DOF expects ‘weak to moderate’ El Niño impact 


At a glance

  • Finance Secretary Benjamin Diokno expects weak to moderate El Niño. "We do not expect a significant reduction in local production especially for rice and corn."

  • Diokno says El Niño is expected in the next months, with over 90 percent chance of persisting up to the first quarter next year.

  • Rice and corn account for the bulk of the expected production losses due to El Niño.

  • Initial estimates show that local rice production this year may slightly

  • decline by around 1.8 percent while yellow corn will be lowered by one percent.


The Department of Finance (DOF) said El Niño is expected to have a weak to moderate effect on domestic food output and is unlikely to drag down the country’s growth potential this year.

During the weekly Chat with SBED briefing, Finance Secretary Benjamin E. Diokno said that while El Niño is expected to persist up to the first three months of 2024, its impact on local production, especially for rice and corn, would not be significant.

“The transition to El Niño is expected in the next months, with over 90 percent chance of persisting up to the 1Q 2024. However, most models show that the El Niño will be weak to moderate,” Diokno said.

According to the DOF, the latest forecast indicated that most parts of the country will likely receive below-normal rainfall in October, with enhanced Southwest Monsoon highly likely, especially from July to August.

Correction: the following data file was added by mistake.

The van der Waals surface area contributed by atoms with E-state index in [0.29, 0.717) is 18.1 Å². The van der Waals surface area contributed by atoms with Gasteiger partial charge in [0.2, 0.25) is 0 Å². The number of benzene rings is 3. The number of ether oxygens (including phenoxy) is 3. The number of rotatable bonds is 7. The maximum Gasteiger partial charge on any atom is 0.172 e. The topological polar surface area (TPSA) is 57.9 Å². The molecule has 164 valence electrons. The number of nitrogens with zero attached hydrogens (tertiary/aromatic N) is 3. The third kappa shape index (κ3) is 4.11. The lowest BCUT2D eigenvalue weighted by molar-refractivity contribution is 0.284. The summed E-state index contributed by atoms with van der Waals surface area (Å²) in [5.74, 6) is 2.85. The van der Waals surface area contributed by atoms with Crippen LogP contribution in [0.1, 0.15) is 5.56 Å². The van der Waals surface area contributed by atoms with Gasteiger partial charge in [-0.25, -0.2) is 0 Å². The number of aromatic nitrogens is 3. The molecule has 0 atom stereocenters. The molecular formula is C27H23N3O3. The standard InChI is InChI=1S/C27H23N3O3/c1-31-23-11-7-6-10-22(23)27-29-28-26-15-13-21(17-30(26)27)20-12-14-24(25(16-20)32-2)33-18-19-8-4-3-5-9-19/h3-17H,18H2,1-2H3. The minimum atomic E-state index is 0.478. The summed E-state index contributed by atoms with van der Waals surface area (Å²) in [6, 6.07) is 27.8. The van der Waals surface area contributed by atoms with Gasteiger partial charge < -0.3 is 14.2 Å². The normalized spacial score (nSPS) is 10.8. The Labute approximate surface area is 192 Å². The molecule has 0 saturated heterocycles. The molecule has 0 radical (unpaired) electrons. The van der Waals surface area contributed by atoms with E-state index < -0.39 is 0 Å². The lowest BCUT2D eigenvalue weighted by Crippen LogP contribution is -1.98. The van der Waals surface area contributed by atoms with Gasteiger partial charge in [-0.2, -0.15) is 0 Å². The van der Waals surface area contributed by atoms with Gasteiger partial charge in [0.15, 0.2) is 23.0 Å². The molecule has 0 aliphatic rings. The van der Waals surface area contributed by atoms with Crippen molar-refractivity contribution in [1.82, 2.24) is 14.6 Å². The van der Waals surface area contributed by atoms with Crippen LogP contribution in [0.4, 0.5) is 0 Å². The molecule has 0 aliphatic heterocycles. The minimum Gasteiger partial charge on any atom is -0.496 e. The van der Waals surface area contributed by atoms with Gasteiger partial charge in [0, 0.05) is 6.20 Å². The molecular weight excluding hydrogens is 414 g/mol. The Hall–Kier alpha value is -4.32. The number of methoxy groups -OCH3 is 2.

Meanwhile, some areas in Visayas and Mindanao could experience early impacts of dry conditions or dry spell.

In the agriculture sector, rice and corn would account for the bulk of production losses due to El Niño.

However, Diokno said initial estimates showed that local rice production this year may just slightly decline by around 1.8 percent while yellow corn will be lowered by one percent.

“There is also a minimal reduction in white corn production,” he said. “Production of onion and garlic is [also] expected to remain unchanged since they are typically grown in the first half of the year.”

The finance chief also expects a negligible impact on pork and chicken production, while El Niño will be beneficial for the capture fisheries.

“With the projected weak to moderate El Niño, we do not expect a significant reduction in local production especially for rice and corn,” Diokno said.

With this projection, Diokno, said that the govenrment’s growth target of 6.0 percent to 7.0 percent for this year is achievable.

However, Diokno admitted that the global economic outlook remains bleak with the International Monetary Fund and World Bank seeing global growth at 2.8 percent and 1.7 percent, respectively for 2023.

“The downside risks include synchronized monetary tightening, fallout from recent deterioration in financial conditions, growing economic fragmentation, and continued Russia’s invasion of Ukraine,” Diokno said.

In the first quarter, the Philippine gross domestic product (GDP) slowed to 6.4 percent from 8.0 percent a year earlier and 7.1 percent recorded in the final three months of 2022.

The GDP performance was the country’s slowest growth pace in seven quarters or since the 12 percent in the second quarter of 2021.